House Democrats Likely Will Support SCHIP Compromise Bill
State Children's Health Insurance Program
Some House Democrats are "unhappy with concessions their leaders areproposing to make" on compromise SCHIP legislation, including onspending and Medicare revisions, but they likely will not oppose thefinal bill, CQ Today reports (Wayne, CQ Today,9/17). The draft compromise bill, announced on Sunday, closelyresembles the Senate version of SCHIP legislation, which would providean additional $35 billion in funding over the next five years and bringtotal spending on the program to $60 billion. The additional fundingwould be paid for by an increase in the tobacco tax, which would besimilar to the 61-cent-per-pack tax proposed in the Senate version.
The compromise legislation likely would waive some of the new enrollment rules,but it probably would not eliminate all of them. The rules, announcedby the Bush administration last month, would require states to enrollat least 95% of children with family incomes below 200% of the federalpoverty level who are eligible for Medicaid or SCHIP before expandingSCHIP eligibility above 250% of the poverty line. In addition, the billwould affirm states' right to decide who qualifies for enrollment inthe program.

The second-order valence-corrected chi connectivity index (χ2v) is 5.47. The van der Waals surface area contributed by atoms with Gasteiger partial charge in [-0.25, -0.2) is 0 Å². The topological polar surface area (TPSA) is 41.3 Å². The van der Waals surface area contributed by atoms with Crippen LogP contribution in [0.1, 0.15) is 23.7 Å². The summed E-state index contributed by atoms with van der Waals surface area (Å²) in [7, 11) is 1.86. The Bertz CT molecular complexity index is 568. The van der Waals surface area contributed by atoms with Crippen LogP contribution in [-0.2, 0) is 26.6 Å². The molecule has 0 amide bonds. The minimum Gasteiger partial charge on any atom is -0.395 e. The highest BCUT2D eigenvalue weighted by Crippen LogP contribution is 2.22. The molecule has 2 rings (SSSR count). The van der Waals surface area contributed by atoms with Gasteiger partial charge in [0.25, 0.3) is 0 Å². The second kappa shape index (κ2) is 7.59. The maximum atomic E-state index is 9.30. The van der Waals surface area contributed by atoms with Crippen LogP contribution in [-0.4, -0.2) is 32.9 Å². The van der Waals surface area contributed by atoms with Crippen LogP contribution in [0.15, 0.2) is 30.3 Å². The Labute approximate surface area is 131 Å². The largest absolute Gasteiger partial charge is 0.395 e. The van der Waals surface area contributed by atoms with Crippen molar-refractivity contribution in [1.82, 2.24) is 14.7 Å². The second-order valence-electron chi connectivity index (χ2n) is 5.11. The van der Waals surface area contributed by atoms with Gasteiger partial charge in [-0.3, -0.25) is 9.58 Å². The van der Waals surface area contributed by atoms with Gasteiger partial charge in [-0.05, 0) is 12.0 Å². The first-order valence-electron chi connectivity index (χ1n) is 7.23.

The bill does not include revisions to Medicarethat were included in the House version of the bill. Senior Democratsin the House and Senate said that Medicare revisions will be addressedin separate legislation later this year (Kaiser Daily Health Policy Report, 9/17).
Manydetails of the compromise bill still need to be addressed, includingwhether to limit SCHIP eligibility and whether to provide coverage fordocumented immigrants, according to House Ways and Means CommitteeChair Charles Rangel (D-N.Y.). Rangel said that although he is "veryunhappy" with the compromise bill -- largely negotiated by HouseSpeaker Nancy Pelosi (D-Calif.) -- it "would be very difficultrejecting a bill, even though it's not everything I want to see."